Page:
The next steps for Piprate

Stan stated that Piprate plans for a test network launch in early January 2019 and will be interested in gathering feedback from all participants.

As an InsurTech, Piprate believes that other InsurTech firms can provide interesting insight into risk through exposure data – Stan hopes offerings from other firms can be made available via their platform. The focus is on building a pipeline to process data as it enters the system.

Stan shared some ideas such as being able to derive individual property-level insight from data or the use of machine learning tools to check authenticity of claims images provided!

 

Closing remarks

Stan clarified that the blockchain agnostic approach doesn’t equate to interoperability as connections between blockchain protocols still needs some work but in terms of data representation there is 100% portability.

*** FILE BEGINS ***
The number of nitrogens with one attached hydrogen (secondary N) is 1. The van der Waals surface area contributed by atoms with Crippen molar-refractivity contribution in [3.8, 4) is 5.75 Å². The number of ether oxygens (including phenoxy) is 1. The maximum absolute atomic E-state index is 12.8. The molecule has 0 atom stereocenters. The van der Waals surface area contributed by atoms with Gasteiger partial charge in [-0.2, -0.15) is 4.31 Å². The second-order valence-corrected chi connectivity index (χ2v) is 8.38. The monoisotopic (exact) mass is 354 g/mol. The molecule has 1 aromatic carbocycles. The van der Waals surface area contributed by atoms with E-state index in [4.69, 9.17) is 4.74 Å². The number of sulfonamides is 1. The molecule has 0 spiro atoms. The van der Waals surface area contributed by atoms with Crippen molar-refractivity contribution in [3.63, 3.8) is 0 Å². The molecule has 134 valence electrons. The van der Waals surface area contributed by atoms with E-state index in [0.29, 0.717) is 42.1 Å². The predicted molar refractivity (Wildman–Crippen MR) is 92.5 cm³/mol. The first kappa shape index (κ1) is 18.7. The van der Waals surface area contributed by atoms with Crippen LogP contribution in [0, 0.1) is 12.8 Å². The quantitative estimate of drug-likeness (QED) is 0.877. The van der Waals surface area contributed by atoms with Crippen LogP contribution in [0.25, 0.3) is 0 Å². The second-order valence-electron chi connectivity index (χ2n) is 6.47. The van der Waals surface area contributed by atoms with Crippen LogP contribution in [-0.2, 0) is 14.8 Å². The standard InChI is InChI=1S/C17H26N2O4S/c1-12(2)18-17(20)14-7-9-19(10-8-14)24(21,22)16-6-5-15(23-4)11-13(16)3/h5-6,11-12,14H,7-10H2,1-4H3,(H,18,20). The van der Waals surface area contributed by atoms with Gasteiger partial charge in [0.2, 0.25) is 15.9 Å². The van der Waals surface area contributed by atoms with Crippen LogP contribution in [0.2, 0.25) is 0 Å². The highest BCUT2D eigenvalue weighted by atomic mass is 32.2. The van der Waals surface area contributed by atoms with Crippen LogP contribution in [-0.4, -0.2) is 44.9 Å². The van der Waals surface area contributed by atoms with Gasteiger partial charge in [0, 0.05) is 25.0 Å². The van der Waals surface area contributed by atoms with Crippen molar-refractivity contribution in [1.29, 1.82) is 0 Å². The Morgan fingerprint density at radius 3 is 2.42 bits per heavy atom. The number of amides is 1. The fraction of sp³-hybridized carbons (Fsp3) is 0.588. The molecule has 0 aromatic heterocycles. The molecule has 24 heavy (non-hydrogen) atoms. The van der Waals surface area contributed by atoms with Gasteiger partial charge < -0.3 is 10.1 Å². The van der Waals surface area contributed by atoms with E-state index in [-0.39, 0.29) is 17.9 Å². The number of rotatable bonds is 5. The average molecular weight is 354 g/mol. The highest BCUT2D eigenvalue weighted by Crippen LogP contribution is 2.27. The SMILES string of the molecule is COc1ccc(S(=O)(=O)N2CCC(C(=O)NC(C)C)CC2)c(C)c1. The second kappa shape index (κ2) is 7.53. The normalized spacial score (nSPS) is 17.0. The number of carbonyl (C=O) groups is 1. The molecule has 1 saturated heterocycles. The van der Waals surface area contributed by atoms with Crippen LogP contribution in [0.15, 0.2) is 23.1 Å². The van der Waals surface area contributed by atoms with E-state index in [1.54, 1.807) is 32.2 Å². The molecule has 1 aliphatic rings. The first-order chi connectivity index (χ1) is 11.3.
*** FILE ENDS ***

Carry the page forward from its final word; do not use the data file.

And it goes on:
Karl asserts that there is a window of opportunity today with blockchain – it is cutting edge today, it will transform the industry but tomorrow it will be something that everyone will use.

 

Your turn!

Stan and Karl provided have some excellent insight into how blockchain can transform the insurance industry by bringing trust, accountability and transparency to the process of data transfer.

If you liked this episode, please do review it on iTunes– your reviews make a huge difference. If you have any comments or suggestions on how we could improve, please don’t hesitate to add a comment below. If you’d like to ask Stan or Karl a question, feel free to add a comment below and we’ll get them over to our site to answer your questions.

Thank you, Stan and Karl!